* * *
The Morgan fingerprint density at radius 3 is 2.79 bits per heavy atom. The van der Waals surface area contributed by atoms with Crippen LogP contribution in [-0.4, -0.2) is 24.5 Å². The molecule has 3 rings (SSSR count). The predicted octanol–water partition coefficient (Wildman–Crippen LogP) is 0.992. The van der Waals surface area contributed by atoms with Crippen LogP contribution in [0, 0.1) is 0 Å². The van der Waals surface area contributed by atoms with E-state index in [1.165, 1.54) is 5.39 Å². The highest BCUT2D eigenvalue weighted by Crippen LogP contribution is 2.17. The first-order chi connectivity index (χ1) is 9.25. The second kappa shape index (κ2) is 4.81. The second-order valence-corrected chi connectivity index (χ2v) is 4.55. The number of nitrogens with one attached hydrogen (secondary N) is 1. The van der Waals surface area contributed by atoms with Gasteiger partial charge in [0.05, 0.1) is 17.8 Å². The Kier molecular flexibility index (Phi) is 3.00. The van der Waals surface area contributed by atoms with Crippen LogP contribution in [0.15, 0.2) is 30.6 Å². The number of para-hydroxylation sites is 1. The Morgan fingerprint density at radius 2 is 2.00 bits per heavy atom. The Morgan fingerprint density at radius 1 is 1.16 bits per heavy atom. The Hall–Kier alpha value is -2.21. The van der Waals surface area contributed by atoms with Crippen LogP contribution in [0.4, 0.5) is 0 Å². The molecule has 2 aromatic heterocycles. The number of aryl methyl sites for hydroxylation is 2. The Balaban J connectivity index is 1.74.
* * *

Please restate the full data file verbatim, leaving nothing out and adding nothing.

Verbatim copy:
The Morgan fingerprint density at radius 3 is 2.79 bits per heavy atom. The van der Waals surface area contributed by atoms with Crippen LogP contribution in [-0.4, -0.2) is 24.5 Å². The molecule has 3 rings (SSSR count). The predicted octanol–water partition coefficient (Wildman–Crippen LogP) is 0.992. The van der Waals surface area contributed by atoms with Crippen LogP contribution in [0, 0.1) is 0 Å². The van der Waals surface area contributed by atoms with E-state index in [1.165, 1.54) is 5.39 Å². The highest BCUT2D eigenvalue weighted by Crippen LogP contribution is 2.17. The first-order chi connectivity index (χ1) is 9.25. The second kappa shape index (κ2) is 4.81. The second-order valence-corrected chi connectivity index (χ2v) is 4.55. The number of nitrogens with one attached hydrogen (secondary N) is 1. The van der Waals surface area contributed by atoms with Gasteiger partial charge in [0.05, 0.1) is 17.8 Å². The Kier molecular flexibility index (Phi) is 3.00. The van der Waals surface area contributed by atoms with Crippen LogP contribution in [0.15, 0.2) is 30.6 Å². The number of para-hydroxylation sites is 1. The Morgan fingerprint density at radius 2 is 2.00 bits per heavy atom. The Morgan fingerprint density at radius 1 is 1.16 bits per heavy atom. The Hall–Kier alpha value is -2.21. The van der Waals surface area contributed by atoms with Crippen LogP contribution in [0.4, 0.5) is 0 Å². The molecule has 2 aromatic heterocycles. The number of aryl methyl sites for hydroxylation is 2. The Balaban J connectivity index is 1.74.